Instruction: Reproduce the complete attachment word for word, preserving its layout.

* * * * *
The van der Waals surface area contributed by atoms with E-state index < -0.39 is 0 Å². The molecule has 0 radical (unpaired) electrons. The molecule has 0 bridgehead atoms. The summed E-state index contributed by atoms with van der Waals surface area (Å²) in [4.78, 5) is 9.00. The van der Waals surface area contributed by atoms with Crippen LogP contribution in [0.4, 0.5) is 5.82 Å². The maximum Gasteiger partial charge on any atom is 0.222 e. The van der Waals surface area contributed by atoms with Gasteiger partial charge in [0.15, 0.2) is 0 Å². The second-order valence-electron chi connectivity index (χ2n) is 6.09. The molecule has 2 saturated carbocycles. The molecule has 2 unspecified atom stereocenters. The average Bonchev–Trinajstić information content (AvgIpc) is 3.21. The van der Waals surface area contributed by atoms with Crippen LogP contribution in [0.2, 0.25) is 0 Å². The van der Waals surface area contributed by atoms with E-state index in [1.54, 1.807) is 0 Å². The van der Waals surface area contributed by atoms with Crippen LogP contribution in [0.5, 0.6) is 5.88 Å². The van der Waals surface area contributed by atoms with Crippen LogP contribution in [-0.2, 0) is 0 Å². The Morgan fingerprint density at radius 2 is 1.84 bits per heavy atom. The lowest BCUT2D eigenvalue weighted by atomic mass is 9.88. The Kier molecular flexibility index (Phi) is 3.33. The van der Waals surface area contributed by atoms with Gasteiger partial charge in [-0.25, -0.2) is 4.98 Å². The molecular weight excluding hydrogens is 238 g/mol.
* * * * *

The van der Waals surface area contributed by atoms with E-state index < -0.39 is 0 Å². The molecule has 0 radical (unpaired) electrons. The molecule has 0 bridgehead atoms. The summed E-state index contributed by atoms with van der Waals surface area (Å²) in [4.78, 5) is 9.00. The van der Waals surface area contributed by atoms with Crippen LogP contribution in [0.4, 0.5) is 5.82 Å². The maximum Gasteiger partial charge on any atom is 0.222 e. The van der Waals surface area contributed by atoms with Gasteiger partial charge in [0.15, 0.2) is 0 Å². The second-order valence-electron chi connectivity index (χ2n) is 6.09. The molecule has 2 saturated carbocycles. The molecule has 2 unspecified atom stereocenters. The average Bonchev–Trinajstić information content (AvgIpc) is 3.21. The van der Waals surface area contributed by atoms with Crippen LogP contribution in [0.2, 0.25) is 0 Å². The van der Waals surface area contributed by atoms with E-state index in [1.54, 1.807) is 0 Å². The van der Waals surface area contributed by atoms with Crippen LogP contribution in [0.5, 0.6) is 5.88 Å². The van der Waals surface area contributed by atoms with Crippen LogP contribution in [-0.2, 0) is 0 Å². The Morgan fingerprint density at radius 2 is 1.84 bits per heavy atom. The lowest BCUT2D eigenvalue weighted by atomic mass is 9.88. The Kier molecular flexibility index (Phi) is 3.33. The van der Waals surface area contributed by atoms with Gasteiger partial charge in [-0.25, -0.2) is 4.98 Å². The molecular weight excluding hydrogens is 238 g/mol.